Giving Back to the Race Community

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Hello again! You’re probably reading this blog post at about the same time as my last one, so you’ll quickly see that I’ve found another way to avoid the blues of sitting on the sidelines as a result of my knee issues. Yup, I’ve decided to still be as involved as possible in the race world by doing it the only other possible way: volunteering! I’ve long mentioned to Jody that I would like to help out at some adventure races and experience ‘life on the other side’. AR is a sport that demands a lot out of not only the competitors, but also of the unsung heroes that are the volunteers. The logistics to put on these types of races can be overwhelming, and without the dedication of people who do it just for the joy of helping out, most races just wouldn’t happen. With that in mind, read on to see how I tried to make a recent adventure race just a little bit easier for all those involved 🙂

Last weekend, I was originally slated to spend the weekend at home, since it was a long weekend, and there had been a few things tentatively scheduled for the weekend already. Well, at the last minute, some plans changed, and I found myself with the ability, and more importantly, the permission :-), to volunteer at the 5-8 hour Raid Pulse race on Saturday. Of course, I would have much rathered race in it, and even had the opportunity to race with Carl, but I decided not to risk it yet. I fired off an email to Thierry to see if he needed any more volunteers on the Monday, and waited to hear back.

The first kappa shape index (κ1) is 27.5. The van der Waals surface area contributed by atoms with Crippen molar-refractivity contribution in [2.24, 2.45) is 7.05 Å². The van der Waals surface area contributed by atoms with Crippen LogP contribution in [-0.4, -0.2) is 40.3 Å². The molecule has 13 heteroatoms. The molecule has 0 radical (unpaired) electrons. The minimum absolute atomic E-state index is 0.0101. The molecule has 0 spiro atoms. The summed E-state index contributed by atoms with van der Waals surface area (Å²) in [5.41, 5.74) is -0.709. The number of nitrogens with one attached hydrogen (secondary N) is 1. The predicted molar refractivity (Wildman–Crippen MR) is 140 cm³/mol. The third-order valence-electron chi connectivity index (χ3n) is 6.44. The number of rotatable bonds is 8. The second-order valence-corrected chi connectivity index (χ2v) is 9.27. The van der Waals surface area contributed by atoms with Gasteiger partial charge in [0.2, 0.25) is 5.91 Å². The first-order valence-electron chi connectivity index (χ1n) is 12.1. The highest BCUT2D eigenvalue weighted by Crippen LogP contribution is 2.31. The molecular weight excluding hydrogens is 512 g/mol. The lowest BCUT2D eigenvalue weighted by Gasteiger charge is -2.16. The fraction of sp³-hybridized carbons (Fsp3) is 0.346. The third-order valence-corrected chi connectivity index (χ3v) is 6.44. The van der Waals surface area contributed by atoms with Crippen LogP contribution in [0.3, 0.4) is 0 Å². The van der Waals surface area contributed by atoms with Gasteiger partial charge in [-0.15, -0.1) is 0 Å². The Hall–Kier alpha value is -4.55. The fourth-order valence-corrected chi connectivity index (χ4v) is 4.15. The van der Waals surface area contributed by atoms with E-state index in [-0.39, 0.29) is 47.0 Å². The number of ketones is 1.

Tuesday morning in my inbox was a message from him asking if I could pick up the truck and drive it to the race site on Friday. The truck was located in Gatineau , but he would already be out at the race course at the time the truck needed picking up (4pm). At first, I wasn’t sure if I could swing it with work, but as it turned out, I worked a bunch of overtime that week anyway, so I didn’t feel back ditching an hour or so early on Friday. The plan was to drive the truck up, then do whatever I could on Saturday during the race. I was hoping I wouldn’t get stuck driving around during the race, since that job generally sucks (making many trips back and forth to move huge numbers of bikes for example). Thierry thought he could use me as a runner or floater on the bike section, allowing me to just bike from CP to CP and assist where possible, do spot gear checks, and just generally be available in case anything came up. That sounded pretty sweet to me, so I packed all my things on Thursday, and took my racing mountain bike in to work on Friday, with all my gear packed up.